Encrustation: Stent material is designed to be ‘inert’ or ‘non-reactive’ in the human body. This is aimed to minimise any reaction within the body against a foreign material present. However, in reality, none of the stents are inert within the urinary tract. The presence of the stent provides a framework for deposition of urine constituents. Over time, this will occur with any stent. To prevent encrustation, dilution of the urine with high fluid intake and aggressive treatment of any urinary tract infection should be undertaken. Prevention of encrustation and possible stent occlusion is also one of the major indications for regular exchange of ureteral stents where these are needed for longer periods of time. Regular exchange in such cases is always recommended by the manufacturer. Heparin coating is sometimes used on stents to avoid encrustations.(4)

Stent fracture: Urine is a hostile environment. Most fractures occur at fenestration sites, but the fenestrations are thought to be an integral component for optimizing flow via the stent. Encrustation is also likely to play a role in stent fragmentation. These complications are more frequent in long indwelling stents.

Ureteral erosion: A feared but rare complication of ureteral stent placement is erosion of the stent into adjacent structures, especially the arterial system.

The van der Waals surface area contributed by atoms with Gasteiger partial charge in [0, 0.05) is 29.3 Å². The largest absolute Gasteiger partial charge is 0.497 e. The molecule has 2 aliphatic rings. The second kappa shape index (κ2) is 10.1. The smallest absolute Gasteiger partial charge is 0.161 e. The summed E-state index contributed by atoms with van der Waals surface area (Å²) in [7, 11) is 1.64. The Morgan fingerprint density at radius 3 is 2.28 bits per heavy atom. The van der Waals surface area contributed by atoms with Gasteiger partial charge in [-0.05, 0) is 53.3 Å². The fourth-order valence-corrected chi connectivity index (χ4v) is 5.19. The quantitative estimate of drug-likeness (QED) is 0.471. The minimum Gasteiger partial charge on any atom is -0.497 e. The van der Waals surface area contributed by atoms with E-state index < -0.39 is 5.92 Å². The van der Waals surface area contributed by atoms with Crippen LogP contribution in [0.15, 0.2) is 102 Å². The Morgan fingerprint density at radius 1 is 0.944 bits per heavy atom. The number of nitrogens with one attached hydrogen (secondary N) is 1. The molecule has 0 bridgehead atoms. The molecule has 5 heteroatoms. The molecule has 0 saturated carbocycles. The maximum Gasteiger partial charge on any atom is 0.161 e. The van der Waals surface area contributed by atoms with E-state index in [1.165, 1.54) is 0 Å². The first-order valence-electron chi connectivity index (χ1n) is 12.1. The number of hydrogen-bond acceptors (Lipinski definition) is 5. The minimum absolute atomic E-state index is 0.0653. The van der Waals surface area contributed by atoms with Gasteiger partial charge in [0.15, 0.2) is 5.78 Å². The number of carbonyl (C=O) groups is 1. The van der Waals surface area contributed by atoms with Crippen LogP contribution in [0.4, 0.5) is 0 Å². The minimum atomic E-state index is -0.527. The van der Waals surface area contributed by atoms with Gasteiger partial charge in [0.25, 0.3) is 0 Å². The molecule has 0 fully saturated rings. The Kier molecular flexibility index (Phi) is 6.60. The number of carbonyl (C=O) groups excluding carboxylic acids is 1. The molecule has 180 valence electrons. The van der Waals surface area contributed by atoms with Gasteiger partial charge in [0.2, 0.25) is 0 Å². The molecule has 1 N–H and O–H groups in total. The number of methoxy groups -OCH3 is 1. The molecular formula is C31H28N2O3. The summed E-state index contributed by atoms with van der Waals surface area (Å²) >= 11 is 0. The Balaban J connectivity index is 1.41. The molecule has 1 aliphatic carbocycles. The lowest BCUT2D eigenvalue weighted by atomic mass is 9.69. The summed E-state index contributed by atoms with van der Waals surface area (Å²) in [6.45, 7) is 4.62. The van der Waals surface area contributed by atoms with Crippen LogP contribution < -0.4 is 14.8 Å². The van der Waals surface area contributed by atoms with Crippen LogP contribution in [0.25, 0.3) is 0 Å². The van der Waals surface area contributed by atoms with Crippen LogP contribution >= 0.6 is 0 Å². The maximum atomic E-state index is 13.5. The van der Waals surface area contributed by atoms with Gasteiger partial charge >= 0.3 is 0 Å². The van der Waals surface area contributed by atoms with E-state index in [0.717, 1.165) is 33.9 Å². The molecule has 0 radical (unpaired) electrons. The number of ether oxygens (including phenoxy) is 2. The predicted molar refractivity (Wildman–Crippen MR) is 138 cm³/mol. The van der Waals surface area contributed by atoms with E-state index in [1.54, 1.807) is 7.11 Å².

Forgotten stent: Urinary environment and the stent placed within it are not stable for long periods of time. The prevalence of all consequences and complications increases the longer a stent remains in place. If you have a stent for long period of time (more than 3-6 months), it may be worthwhile to remind your doctor about this.

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After you have stenting?

Stents can be seen on ultrasound scan and x-rays which can be done to evaluate the function and position of stents respectively.

You will get an x-ray of the abdomen to ensure that the stent is in place. These x-rays are some times performed again to see the effects of treatment or occasionally to rule our displacement of the stent.

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References

1. High failure rate of indwelling ureteral stents in patients with extrinsic obstruction: experience at 2 institutions

Docimo SG, DeWolf WC.. J Urol 1989; 142:277-279.

2. Polyurethane internal ureteral stents in treatment of stone patients: morbidity related to indwelling times.

El-Faqih SR, Shamsuddin AB, Chakrabarti A, et al.

J Urol 1991; 146:1487-1491

3. Complications of Ureteral Stent Placement

Raymond B. Dyer et al

September 2002 RadioGraphics, 22, 1005-1022.

4. "Heparin Coating on Ureteral Double J Stents Prevents Encrustations: An in Vivo Case Study.",

Cauda et al , J Endourol. 2008 22(3): 465–472, 

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Complications: http://radiographics.rsna.org/content/22/5/1005.full#ref-19